Posts Tagged: "interviews"

Software, Silicon Valley and Computer Programmers – Part 2 with Bob Zeidman

Recently I had the opportunity to interview Bob Zeidman, the president and founder of Zeidman Consulting, who is also the president and founder of Software Analysis and Forensic Engineering Corporation, Zeidman is an software expert. In fact, in addition to consulting with lawyers and technology companies, he is an testifying and consulting expert witness. The premise of our conversation was the upheaval in the patent industry thanks to the Supreme Court’s decision in Alice v. CLS Bank. In part 1 of our conversation we discussed the decision and ways that attorneys can build a specification to satisfy the Alice standard. In part 2 of our 3 part discussion, which appears below, we wrap up our discussion of the Alice decision and dive into a discussion about the fact that many in the computer science world don’t believe what they do to be particularly innovative or even special.

A Conversation About Software and Patents: On the Record with Bob Zeidman

Modern software tools allow people to turn fairly abstract ideas into reality. That’s the beauty of software. You can start describing things in such a high level and yet output what I consider an innovative invention. And so how do we separate abstract ideas that are unpatentable from an actual software implementation is going to be really difficult. And I don’t think this ruling helps…. One of the reasons there’s an explosion in software patents is that it’s really easy to create a software patent without having written the code. And I’m not saying that’s a bad thing. But I do know, I have seen patents where there have been code snippets that don’t work. And I think that’s one thing to be careful of.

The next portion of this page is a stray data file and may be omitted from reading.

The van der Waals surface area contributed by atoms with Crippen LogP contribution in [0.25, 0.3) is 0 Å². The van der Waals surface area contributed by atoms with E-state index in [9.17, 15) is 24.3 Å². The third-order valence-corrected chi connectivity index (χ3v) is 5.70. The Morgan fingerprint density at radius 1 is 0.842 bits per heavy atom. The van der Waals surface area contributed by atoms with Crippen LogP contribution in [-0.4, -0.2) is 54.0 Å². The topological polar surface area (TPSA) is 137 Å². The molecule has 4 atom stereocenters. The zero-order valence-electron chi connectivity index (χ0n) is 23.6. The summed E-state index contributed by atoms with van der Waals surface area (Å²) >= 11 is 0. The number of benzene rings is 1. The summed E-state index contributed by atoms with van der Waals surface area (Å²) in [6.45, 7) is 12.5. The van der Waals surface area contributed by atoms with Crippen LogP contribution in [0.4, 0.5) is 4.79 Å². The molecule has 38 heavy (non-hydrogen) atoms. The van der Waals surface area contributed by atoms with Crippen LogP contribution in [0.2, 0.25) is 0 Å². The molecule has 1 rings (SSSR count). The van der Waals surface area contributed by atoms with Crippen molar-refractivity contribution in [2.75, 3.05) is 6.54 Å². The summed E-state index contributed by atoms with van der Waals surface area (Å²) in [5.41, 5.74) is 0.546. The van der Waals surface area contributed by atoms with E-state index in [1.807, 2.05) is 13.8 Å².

Judge Michel Speaks on the Future of the Federal Circuit

Judge Michel: “I’m aghast at the suggestions that are made in some blogs that the Federal Circuit be abolished. The idea that you need more so-called percolation by having different appellate courts take different views on patent laws is completely crazy in my opinion. There’s plenty of percolation just within the Federal Circuit and the Supreme Court doesn’t seem to have the slightly problem identifying cases where they feel that corrections are needed. Look, I don’t think the Federal Circuit’s perfect. I’m glad there is a Supreme Court. And whether I agree with Alice or don’t agree with Alice or love KSR or didn’t love KSR is really beside the point. Every power center needs some supervision over them. In the case of the Congress it’s the voters. In the case of the court it’s the Supreme Court, or a higher court in the hierarchy. And I think that’s all well and good. So the Federal Circuit isn’t perfect but I think it’s a very good court. I think it’s been a huge improvement over the chaos of before 1982 and the various regional circuits. And so I hope we don’t over correct by getting rid of the Federal Circuit.”